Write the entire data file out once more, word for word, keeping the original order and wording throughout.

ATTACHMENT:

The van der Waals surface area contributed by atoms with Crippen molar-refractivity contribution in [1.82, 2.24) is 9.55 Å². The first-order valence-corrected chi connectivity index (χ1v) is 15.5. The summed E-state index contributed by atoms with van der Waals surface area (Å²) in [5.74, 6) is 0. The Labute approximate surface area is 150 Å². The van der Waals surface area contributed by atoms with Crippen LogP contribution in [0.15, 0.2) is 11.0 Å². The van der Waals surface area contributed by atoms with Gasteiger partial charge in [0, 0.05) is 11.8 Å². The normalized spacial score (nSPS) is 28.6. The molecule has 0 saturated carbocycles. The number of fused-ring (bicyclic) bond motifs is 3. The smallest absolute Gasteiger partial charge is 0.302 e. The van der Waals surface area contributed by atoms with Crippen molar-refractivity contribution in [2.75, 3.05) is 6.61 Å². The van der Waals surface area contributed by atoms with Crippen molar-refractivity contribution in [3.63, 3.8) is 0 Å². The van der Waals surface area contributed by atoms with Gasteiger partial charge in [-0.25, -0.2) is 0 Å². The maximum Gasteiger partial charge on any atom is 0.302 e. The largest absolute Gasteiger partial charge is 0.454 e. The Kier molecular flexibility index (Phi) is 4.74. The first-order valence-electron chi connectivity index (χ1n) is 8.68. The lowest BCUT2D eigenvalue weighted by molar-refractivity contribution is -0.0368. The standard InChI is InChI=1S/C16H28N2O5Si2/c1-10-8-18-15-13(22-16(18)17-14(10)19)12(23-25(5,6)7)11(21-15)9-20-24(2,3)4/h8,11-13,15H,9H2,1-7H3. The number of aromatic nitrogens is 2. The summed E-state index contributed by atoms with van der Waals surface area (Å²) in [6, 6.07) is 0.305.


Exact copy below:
The van der Waals surface area contributed by atoms with Crippen molar-refractivity contribution in [1.82, 2.24) is 9.55 Å². The first-order valence-corrected chi connectivity index (χ1v) is 15.5. The summed E-state index contributed by atoms with van der Waals surface area (Å²) in [5.74, 6) is 0. The Labute approximate surface area is 150 Å². The van der Waals surface area contributed by atoms with Crippen LogP contribution in [0.15, 0.2) is 11.0 Å². The van der Waals surface area contributed by atoms with Gasteiger partial charge in [0, 0.05) is 11.8 Å². The normalized spacial score (nSPS) is 28.6. The molecule has 0 saturated carbocycles. The number of fused-ring (bicyclic) bond motifs is 3. The smallest absolute Gasteiger partial charge is 0.302 e. The van der Waals surface area contributed by atoms with Crippen molar-refractivity contribution in [2.75, 3.05) is 6.61 Å². The van der Waals surface area contributed by atoms with Crippen molar-refractivity contribution in [3.63, 3.8) is 0 Å². The van der Waals surface area contributed by atoms with Gasteiger partial charge in [-0.25, -0.2) is 0 Å². The maximum Gasteiger partial charge on any atom is 0.302 e. The largest absolute Gasteiger partial charge is 0.454 e. The Kier molecular flexibility index (Phi) is 4.74. The first-order valence-electron chi connectivity index (χ1n) is 8.68. The lowest BCUT2D eigenvalue weighted by molar-refractivity contribution is -0.0368. The standard InChI is InChI=1S/C16H28N2O5Si2/c1-10-8-18-15-13(22-16(18)17-14(10)19)12(23-25(5,6)7)11(21-15)9-20-24(2,3)4/h8,11-13,15H,9H2,1-7H3. The number of aromatic nitrogens is 2. The summed E-state index contributed by atoms with van der Waals surface area (Å²) in [6, 6.07) is 0.305.